The reason businesses are required to file a trade name is the act allows the public to know with whom it’s doing business. Registering the business allows the public to track and verify that the entity it’s doing business with is an official business and what its name is.
However, filing a DBA name is not the same as filing the official paperwork to form your business as an LLC. It’s merely an additional step that companies in Louisiana may choose to take.
To file your DBA name, you’ll need to complete a form available on the state website. The three-page form includes a transmittal form (used for many state business filings) that requires the following:
The form also includes an Application for Reservation of Trade Name, Trademark or Service Mark. The application requires the following:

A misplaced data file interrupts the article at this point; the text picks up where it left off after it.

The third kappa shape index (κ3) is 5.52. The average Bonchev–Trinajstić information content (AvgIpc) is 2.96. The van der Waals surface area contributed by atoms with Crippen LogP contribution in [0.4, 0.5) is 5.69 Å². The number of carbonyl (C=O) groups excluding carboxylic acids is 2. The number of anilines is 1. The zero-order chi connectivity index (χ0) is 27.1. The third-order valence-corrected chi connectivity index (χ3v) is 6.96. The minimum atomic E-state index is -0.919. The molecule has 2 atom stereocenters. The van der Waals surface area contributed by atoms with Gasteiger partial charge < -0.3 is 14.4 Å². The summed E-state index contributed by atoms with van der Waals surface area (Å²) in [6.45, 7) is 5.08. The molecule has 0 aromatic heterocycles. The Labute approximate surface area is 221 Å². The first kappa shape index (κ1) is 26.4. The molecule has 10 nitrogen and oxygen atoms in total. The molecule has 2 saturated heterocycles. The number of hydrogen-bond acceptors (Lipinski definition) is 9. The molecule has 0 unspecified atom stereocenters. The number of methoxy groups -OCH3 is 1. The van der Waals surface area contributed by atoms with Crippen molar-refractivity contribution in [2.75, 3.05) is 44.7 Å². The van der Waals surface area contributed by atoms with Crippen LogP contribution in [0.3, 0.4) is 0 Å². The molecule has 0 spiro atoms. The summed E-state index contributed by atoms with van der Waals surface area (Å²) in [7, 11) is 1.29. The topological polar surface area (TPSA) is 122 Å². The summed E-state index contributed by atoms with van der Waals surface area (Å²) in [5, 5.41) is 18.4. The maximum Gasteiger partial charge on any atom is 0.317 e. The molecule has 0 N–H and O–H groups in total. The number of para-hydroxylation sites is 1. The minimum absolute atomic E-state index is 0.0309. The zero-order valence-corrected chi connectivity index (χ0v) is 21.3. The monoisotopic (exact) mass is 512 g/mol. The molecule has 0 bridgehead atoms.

Similar to the business name process, the trade name may be reserved for 120 days.
State regulations prohibit the use of trade names that deceptively or falsely suggest that the organization is a charitable or nonprofit organization when it is actually a profit-making entity.
The filing fee is $25. The completed application can be sent to:
Secretary of State
P.O. Box 94125
Baton Rouge, LA 70804-9125
After you decide on a name and have it registered in Louisiana, you want to be sure it’s protected. Registering a trademark is one way to do so.
Trademark protection prevents another business from using your name. It’s a powerful tool, though it does not provide blanket protection.
To begin, you can access the Trademark Electronic Search System, a component of the U.S. Patent and Trademark Office. There you can research existing trademarks. In some cases, businesses choose to hire a trademark attorney or a business that specializes in researching trademarks and providing registration services.
Businesses can trademark other items beyond their name, including symbols, words, phrases or designs that identify or distinguish the business from others.